HISD continues attempts to green district

As of April 1, Berry Elementary School became the latest campus of the Houston Independent School District to attain coveted LEED silver status for the environmentally friendly features in the school, which was reconstructed using $14.9 million from the district’s 2007 bond issue.

Berry, which opened in 2011, is a magnet school for focusing on an environmental studies curriculum.

“I am proud to be part of a cutting-edge green school that not only exemplifies best practices in sustainable design but is teaching our students to be environmentally conscious,” Berry Elementary Principal Ali Oliver said in an April 1 district press release.

LEED, which stands for Leadership in Energy and Environmental Design, is a sequence of standards has been put together by the U.S. Green Building Council, a consortium of businesses and advocates pushing for stronger environmental building standards.

Currently, seven schools in HISD have achieved at least a LEED silver rating, while 17 overall have achieved some level of LEED certification under either its 2007 or 2009 standards. Eight more schools that have been renovated or reconstructed under the 2007 bond initiative are awaiting final certification.

The highest profile building is Carnegie Vanguard High School, one of HISD’s showcase schools, which enrolls 600 gifted and talented students in the district. CVHS is awaiting final certification for its building, which redeveloped an urban brownfield and was strategically located to improve access to public transit.

As the district shifts into planning mode to renovate and reconstruct dozens of schools among HISD’s nearly 281 campuses using monies from the $1.9 billion 2012 bond issue, officials are looking to greatly expand the number of campuses with LEED certification. If all 40 schools detailed in the issue are rebuilt to LEED standards, nearly a quarter of the schools in the district will be LEED certified.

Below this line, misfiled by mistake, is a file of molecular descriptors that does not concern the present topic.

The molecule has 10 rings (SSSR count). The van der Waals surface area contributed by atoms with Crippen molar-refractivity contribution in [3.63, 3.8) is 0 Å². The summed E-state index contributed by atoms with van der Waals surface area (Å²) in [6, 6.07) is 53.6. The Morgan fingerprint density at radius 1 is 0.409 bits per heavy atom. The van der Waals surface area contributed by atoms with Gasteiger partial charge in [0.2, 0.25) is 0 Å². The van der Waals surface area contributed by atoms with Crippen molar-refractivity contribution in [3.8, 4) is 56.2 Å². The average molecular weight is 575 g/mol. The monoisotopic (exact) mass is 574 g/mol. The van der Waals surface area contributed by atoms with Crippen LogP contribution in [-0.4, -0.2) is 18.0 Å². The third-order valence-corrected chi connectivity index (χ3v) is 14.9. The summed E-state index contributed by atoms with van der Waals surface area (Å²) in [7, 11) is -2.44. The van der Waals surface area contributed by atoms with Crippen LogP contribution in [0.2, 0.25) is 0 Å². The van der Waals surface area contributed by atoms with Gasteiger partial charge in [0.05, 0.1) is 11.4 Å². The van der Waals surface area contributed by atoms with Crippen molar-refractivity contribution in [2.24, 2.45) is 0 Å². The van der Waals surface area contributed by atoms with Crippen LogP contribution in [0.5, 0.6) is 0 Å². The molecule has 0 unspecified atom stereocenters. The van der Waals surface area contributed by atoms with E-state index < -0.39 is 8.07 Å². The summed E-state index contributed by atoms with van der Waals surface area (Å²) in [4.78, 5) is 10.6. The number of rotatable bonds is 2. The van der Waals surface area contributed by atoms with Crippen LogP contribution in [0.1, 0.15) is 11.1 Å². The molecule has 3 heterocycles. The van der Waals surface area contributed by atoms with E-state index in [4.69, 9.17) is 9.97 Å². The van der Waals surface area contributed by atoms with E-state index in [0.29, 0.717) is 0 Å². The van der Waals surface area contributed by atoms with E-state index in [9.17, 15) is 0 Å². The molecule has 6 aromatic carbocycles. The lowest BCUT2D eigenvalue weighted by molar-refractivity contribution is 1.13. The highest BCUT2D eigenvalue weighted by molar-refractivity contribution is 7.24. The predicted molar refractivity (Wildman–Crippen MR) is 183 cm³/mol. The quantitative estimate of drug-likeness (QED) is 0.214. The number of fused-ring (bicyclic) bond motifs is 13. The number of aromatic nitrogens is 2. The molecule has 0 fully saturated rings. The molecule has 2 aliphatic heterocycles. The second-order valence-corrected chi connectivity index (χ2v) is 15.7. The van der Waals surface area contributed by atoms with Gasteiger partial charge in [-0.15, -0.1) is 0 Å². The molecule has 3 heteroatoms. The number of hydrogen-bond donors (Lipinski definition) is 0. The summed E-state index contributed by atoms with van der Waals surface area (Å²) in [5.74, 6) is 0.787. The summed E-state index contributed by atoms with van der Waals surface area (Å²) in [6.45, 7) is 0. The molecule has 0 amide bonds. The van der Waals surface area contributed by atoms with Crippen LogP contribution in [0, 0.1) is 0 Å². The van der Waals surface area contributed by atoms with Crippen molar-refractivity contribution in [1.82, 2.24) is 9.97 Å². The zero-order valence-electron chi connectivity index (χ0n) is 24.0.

Notable campuses due for reconstruction are Bellaire and Lamar high schools, which last received major renovations in the late 1980s, as well as the DeBakey High School for Health Professions.

The USGBC certifies buildings for LEED based on a number of criteria it has refined over the years. Those criteria include the building site, water efficiency, energy use and atmosphere, the materials and resources used in construction, the indoor environmental quality and the innovation and design of the building.  Points accrued translate into certification levels. The lowest level is a simple certification, with certifications ascending through silver, gold and platinum.

Some sources, notably an investigative series in USA Today, has criticized the LEED standards as adding cost to construction without the promised environmental payoff, noting that several Houston schools had not met energy usage reductions promised by LEED, nor had test scores improved in LEED buildings vs. non-LEED buildings. However, HISD officials suggested in response that they are addressing problems that have arisen through more diligent maintenance of facilities.

The USGBC has stridently rejected the series, suggesting that the paper cherry-picked data that made the program look bad.

Comments are closed.